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Job-related hearing loss

On Behalf of | Jan 22, 2024 | Personal Injury, Workers' Compensation

Many people do not consider hearing loss when they think about workplace injuries. However, hearing loss can be caused by an employee’s working conditions and be both preventable and permanent. Rhode Island employers and workers alike need to understand the causes of occupational hearing loss and take steps to prevent it from occurring.

Causes of workplace hearing loss

Occupational hearing loss can occur over time or suddenly. When a worker’s hearing loss occurs because of conditions in the workplace, they can seek workers’ compensation benefits. Occupational hearing loss is a recognized, compensable workplace injury under the state’s workers’ compensation system. The following are some of the common causes of occupational hearing loss:

  • Exposure to ototoxic solvents and other chemicals
  • Exposure to repeated loud noise in the workplace

People who regularly work around noise at 85 decibels or above can suffer permanent hearing loss that develops over time. Those who are exposed to solvents and other ototoxic chemicals can sustain damage to certain parts of the inner ear and be more susceptible to hearing loss from noise exposure.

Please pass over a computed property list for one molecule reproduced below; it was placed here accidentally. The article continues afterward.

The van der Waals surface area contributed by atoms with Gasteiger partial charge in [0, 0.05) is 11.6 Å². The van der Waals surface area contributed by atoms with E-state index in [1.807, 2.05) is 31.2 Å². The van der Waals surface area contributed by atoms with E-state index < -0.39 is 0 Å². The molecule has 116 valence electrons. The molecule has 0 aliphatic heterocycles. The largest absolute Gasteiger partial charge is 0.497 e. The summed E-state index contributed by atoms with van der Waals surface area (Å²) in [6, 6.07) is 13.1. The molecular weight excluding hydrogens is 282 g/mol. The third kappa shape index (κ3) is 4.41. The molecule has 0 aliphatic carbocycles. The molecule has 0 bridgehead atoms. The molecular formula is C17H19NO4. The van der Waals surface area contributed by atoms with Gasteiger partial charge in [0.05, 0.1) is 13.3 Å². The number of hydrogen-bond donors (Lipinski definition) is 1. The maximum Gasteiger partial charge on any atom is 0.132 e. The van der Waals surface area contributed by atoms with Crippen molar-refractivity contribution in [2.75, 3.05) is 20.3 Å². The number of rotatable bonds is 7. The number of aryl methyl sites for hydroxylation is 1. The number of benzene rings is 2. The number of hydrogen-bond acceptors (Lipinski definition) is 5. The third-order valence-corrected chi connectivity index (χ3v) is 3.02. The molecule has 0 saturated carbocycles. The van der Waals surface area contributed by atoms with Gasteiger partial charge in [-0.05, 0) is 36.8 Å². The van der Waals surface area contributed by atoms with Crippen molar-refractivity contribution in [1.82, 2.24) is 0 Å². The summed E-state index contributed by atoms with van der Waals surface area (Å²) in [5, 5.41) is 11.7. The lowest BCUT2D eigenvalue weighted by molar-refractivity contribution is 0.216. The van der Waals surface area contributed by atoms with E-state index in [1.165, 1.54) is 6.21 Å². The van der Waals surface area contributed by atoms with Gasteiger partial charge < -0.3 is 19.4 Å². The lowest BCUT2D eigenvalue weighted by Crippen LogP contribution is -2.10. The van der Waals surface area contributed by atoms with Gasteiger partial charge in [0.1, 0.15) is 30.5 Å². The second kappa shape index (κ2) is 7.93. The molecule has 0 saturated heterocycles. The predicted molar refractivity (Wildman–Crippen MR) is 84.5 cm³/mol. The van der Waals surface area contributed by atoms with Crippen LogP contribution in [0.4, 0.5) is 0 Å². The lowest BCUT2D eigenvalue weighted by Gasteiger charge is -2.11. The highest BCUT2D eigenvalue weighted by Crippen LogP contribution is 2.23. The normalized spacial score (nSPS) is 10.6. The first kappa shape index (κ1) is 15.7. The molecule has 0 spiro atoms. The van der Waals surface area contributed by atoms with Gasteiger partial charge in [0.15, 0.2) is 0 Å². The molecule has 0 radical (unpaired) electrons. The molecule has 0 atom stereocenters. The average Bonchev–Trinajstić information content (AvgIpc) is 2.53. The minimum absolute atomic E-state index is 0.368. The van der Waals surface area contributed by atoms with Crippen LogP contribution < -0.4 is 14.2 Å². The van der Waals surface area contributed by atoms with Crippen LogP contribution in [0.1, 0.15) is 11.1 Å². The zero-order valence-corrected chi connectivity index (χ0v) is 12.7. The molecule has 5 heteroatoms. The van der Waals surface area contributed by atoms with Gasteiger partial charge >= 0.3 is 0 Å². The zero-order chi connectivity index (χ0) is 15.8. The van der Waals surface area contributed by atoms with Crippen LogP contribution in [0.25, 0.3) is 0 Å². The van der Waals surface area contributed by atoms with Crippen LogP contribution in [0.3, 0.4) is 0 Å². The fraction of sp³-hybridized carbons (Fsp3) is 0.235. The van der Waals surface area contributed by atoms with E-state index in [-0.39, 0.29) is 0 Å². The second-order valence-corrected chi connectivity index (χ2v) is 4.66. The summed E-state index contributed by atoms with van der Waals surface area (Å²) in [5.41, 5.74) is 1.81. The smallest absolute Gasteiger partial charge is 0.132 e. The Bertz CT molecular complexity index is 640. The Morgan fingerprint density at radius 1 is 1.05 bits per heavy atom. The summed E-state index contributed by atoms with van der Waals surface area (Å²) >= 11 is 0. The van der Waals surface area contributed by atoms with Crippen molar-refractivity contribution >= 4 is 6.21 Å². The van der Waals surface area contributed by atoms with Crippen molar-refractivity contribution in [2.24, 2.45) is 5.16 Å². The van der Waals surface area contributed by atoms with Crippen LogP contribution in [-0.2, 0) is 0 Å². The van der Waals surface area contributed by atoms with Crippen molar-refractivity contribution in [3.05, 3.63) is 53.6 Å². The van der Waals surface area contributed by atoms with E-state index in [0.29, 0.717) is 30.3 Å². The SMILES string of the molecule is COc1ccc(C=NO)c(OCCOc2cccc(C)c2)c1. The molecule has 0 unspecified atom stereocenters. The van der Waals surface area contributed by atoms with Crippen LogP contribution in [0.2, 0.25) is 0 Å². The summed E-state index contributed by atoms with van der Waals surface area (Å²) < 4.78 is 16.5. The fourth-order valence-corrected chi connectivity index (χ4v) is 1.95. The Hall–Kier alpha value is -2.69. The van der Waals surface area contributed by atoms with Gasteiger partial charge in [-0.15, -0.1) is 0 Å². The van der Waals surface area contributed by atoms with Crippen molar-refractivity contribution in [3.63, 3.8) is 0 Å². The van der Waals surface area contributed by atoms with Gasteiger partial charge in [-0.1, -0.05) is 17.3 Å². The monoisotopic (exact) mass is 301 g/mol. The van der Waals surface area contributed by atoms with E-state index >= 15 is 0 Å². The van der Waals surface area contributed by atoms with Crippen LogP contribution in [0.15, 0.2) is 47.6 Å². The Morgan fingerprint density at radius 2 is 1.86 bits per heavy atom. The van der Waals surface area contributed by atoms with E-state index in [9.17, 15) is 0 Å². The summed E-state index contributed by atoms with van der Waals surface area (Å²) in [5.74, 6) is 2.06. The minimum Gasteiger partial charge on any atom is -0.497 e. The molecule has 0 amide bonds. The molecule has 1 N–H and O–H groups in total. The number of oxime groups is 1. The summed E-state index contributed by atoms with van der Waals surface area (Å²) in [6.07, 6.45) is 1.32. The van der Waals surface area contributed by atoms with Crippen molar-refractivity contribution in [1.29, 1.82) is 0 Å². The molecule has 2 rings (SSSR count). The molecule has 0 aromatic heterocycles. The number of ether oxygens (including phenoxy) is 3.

Preventing occupational hearing loss

Employers and employees can take steps to prevent occupational hearing loss. Employers should measure decibel levels in the workplace and institute noise controls if they consistently measure at 85 decibels or above. In noisy environments, employers should provide workers with hearing protection to protect their ears. Employees should always wear hearing protection when they work in noisy environments.

If employees regularly work with solvents and other chemicals that can damage the ears, their employers should provide them with personal protective equipment and train them about workplace safety. They should also provide annual hearing tests to their employees to make sure their hearing is protected. Employees who believe their workplace environments could endanger their hearing should bring up their concerns to their supervisors.